That being said, it's even more infuriating from a genealogist's point of view. Can you say "brick wall"? There are plenty of records and histories that tell her story after she arrived in America, but records of her life before that are very few and far between. For an account of some of her eventful life you can read the following previous posts:
- Fearless Females -Day One - Favorite Female Ancestor
- Fearless Females - Continued From Day One
- Treasure Chest Thursday -- The Salt Lake City 14th Ward Album Quilt, 1847
The following is an excerpt from a family history entitled "The Life and Ancestry of Elizabeth Cannon Piggott", written by Alice C. Reay. Alice was a granddaughter of Mary.
"Mother's mother was born in Wales. Her father's name was T. Edwards and her mother's name was Mary. I have a letter written by my granfather in Llanrwk, Wales, on June 18th 1863.
Mother always felt that when grandmother joined the Church, there had been a rift between them that had never been bridged. When grandmother died in Salt Lake my mother promised her that she would let her fathers know of her passing away.Mother tried very hard to keep that promise but, she had no address to go by. She had a friend in Liberty, Idaho, who had just returned from a mission in Wales. Mother went to him to see if he could tell her who she might contact in Wales who would likely help her to locate some of the family, if any were still alive. He told her as best he could who to contact that would help her if possible. She followed his instructions to the letter. After a long, long wait she received a reply, but it was written in Welch. So that said she would again have to contact her friend in Liberty.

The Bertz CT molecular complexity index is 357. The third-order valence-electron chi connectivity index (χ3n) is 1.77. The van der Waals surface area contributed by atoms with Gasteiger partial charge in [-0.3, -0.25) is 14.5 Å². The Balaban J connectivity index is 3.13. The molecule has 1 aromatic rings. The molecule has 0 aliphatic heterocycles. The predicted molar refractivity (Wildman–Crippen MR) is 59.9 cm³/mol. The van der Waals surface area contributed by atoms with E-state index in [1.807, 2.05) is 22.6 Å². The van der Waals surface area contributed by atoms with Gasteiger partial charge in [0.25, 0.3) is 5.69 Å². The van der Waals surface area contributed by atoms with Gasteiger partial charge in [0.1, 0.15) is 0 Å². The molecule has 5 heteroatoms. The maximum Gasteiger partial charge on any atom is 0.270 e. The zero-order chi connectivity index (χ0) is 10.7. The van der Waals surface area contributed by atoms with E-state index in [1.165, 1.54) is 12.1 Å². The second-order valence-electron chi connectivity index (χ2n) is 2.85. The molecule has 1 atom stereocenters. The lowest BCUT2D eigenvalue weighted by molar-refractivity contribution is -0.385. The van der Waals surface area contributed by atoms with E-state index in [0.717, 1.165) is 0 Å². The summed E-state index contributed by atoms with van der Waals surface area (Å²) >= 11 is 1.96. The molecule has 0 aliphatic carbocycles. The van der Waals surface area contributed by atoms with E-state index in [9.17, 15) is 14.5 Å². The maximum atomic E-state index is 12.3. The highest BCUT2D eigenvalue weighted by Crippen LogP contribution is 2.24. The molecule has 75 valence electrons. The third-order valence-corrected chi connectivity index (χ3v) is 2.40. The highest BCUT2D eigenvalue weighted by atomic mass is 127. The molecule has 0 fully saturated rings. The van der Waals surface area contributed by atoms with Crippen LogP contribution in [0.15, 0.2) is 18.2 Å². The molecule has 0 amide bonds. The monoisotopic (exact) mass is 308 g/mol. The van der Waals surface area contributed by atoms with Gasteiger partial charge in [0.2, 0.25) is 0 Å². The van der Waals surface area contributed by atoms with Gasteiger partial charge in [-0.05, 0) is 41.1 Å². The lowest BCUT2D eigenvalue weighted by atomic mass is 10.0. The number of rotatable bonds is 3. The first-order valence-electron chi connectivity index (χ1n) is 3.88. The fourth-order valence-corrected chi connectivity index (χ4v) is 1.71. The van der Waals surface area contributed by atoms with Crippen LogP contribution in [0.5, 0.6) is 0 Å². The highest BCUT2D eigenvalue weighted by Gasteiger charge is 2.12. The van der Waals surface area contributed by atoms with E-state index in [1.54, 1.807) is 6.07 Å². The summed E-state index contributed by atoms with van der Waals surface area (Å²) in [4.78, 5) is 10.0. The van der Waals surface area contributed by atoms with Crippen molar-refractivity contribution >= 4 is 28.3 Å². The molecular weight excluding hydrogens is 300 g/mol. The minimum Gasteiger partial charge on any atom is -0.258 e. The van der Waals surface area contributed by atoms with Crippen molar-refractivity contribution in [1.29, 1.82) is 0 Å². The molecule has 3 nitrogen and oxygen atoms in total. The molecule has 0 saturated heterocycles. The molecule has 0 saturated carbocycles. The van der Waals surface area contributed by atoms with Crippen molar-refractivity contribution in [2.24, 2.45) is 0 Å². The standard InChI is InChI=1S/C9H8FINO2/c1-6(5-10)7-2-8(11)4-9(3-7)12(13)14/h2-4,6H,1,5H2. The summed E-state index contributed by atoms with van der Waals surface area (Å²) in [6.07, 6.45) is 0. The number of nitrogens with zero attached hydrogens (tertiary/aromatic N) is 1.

This letter contained simply a few verses in poetry, signed, The Bairds Sister, mother knew she had a brother, John. When reaching the friend again he said, "Yes, Sister Piggott, I can read it but it will cease to be poetry." I don't know what became of these lines, but I do know she never was able to again reach him. This is all I can give you of my grandmother's family."
I am fairly certain that aunt Alice made a mistake when she said "her mother's name was Mary". After all she was writing the history about her mother, whose mother was named Mary. And I believe from this writing that I can connect John Edwards a.k.a. "Meiriadog", the Welsh poet as Mary's brother.
The next bit is from book "George Cannon The Immigrant", by John Q. Cannon, published 1927, page 130. This certain passage is referring to George Cannon after his first wife Ann died.